What is a Tendon?
A Tendon will connect your muscle tissue to the bone structure. Tendons are flexible but inelastic cords of strong fibrous collagen tissue.
Tendons are located around every joint.
What is Tendonitis?
Tendonitis is the process where the tendons holding the muscles to the bones become inflamed.
Damage to the tendons starts with very small tears in the fibres. This is associated with inflammation and pain. If healing is incomplete the tendon degenerates (ischaemic damage). The length of time it takes to heal tendonitis is determined by the extent of the degeneration that has occurred. If there is no degeneration the tendonitis will resolve in days or weeks. Significant degeneration can takes two years or more to resolve. If you do not identify the damage and take positive steps to correct the degeneration it can progressively worsen and eventually the tendon may rip apart. At this point surgery is needed to rejoin the ends of the ruptured tendon.
Tendonitis can occur due to either;
- Repetitive Motion
- Rheumatic Fever
Identifying Tendon pain as opposed to Arthritic pain
The pain of arthritis is typically inside the joint and not changed by pressing on the skin over the joint. If you can find a tender spot that indicates that something outside the joint is inflamed. This could be tendonitis, bursitis, stretched ligament, Bakers cyst, enthesitis or capsule irritation. All of these will improve with rest and warmth.
Tendon pain can occur the day after activities or exercise and it can be very sharp, to a point where the movement is extremely affected and the pain is debilitating.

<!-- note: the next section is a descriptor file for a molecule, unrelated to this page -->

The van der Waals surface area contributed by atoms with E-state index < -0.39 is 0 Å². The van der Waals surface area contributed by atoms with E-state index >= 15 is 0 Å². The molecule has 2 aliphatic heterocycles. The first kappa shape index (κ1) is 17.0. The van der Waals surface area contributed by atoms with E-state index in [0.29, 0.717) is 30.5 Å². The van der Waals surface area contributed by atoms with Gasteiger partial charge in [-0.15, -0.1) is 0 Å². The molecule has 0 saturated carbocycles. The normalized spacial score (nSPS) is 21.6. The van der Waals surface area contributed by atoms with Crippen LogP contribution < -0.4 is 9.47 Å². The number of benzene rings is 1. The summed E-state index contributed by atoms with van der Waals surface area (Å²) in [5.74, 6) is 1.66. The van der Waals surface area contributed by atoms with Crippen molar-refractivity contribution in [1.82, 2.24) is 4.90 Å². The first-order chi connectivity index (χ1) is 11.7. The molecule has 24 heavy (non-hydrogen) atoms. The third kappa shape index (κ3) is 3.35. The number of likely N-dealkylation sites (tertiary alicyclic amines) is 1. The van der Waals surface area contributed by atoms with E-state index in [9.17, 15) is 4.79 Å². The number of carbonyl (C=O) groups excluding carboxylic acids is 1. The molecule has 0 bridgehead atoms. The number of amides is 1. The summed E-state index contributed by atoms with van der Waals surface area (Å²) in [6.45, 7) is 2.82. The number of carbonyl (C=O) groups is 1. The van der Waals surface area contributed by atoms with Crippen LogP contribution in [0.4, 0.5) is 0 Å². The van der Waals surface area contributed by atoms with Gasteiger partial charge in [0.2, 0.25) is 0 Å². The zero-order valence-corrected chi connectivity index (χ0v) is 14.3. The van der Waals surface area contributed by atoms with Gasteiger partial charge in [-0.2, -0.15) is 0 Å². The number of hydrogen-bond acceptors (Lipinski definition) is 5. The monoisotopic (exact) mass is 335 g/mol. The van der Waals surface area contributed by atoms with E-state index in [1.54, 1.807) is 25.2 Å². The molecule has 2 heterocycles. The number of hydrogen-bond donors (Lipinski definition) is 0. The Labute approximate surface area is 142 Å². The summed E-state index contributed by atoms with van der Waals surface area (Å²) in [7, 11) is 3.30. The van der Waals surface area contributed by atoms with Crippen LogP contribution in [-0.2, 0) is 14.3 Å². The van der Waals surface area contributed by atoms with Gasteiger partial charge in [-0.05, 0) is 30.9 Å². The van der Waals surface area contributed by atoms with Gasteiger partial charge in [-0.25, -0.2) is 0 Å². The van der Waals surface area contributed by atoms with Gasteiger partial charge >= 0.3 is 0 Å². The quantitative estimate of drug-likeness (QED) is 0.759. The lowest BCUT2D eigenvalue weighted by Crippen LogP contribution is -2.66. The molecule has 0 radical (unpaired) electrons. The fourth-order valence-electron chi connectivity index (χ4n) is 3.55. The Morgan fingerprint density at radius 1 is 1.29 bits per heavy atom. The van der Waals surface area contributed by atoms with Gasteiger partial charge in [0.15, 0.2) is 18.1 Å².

The pain will often ease off as the joint is warmed up due to increased blood flow and whilst the joint is at rest.
Arthritic pain can be felt as a dull ache or as a burning pain inside the joint. When severe it may be difficult to separate the pain from tendonitis arising outside the joint. Everywhere hurts. Separating pain of tendonitis from the pain of osteoarthritis can be difficult but with a bit if practice and if you can find a tender spot on the outside of the joint, diagnosis will be easier.
- When the OA is in your knees this is most commonly felt as tenderness on the medial aspect of the joint and upper tibia. (Pes Anserinus Bursitis).
- For patients with hip OA the pain is more commonly felt in the pelvis across the sacro-iliac joint and up into the lower spine.
Treating tendonitis can be tedious. It requires 5 steps to return the tendon back to normal function.
- Plasma Injections
We are able to treat Tendonitis with the use of the plasma injections. The plasma contains growth factors which can naturally speed up the recovery process of the inflamed or damaged tendon.
- Physical Therapy
Phsyio or Hydro-therapy is extremely important, these tendons have lost their strength and flexibility. You have to build this back up, it is not possible without training them.
When the tendons have become severely inflamed, you need to stop and rest. Do not over stress the tendon, this can create a bigger problem.
- Heat NOT Cold
Keeping the tendons warm will allow increased blood flow, blood contains nutrients aid in recovery and it also contains natural anti-inflammatories which can reduce the pain.
Using ice packs on tendonitis can often make the situation much worse since the cold will restrict blood flow to the tendon. They already have a poor blood supply, do not exacerbate this.
In severe cases it can take up to 2 years for tendonitis to resolve. If you are not patient and persistent you will not resolve the tendonitis.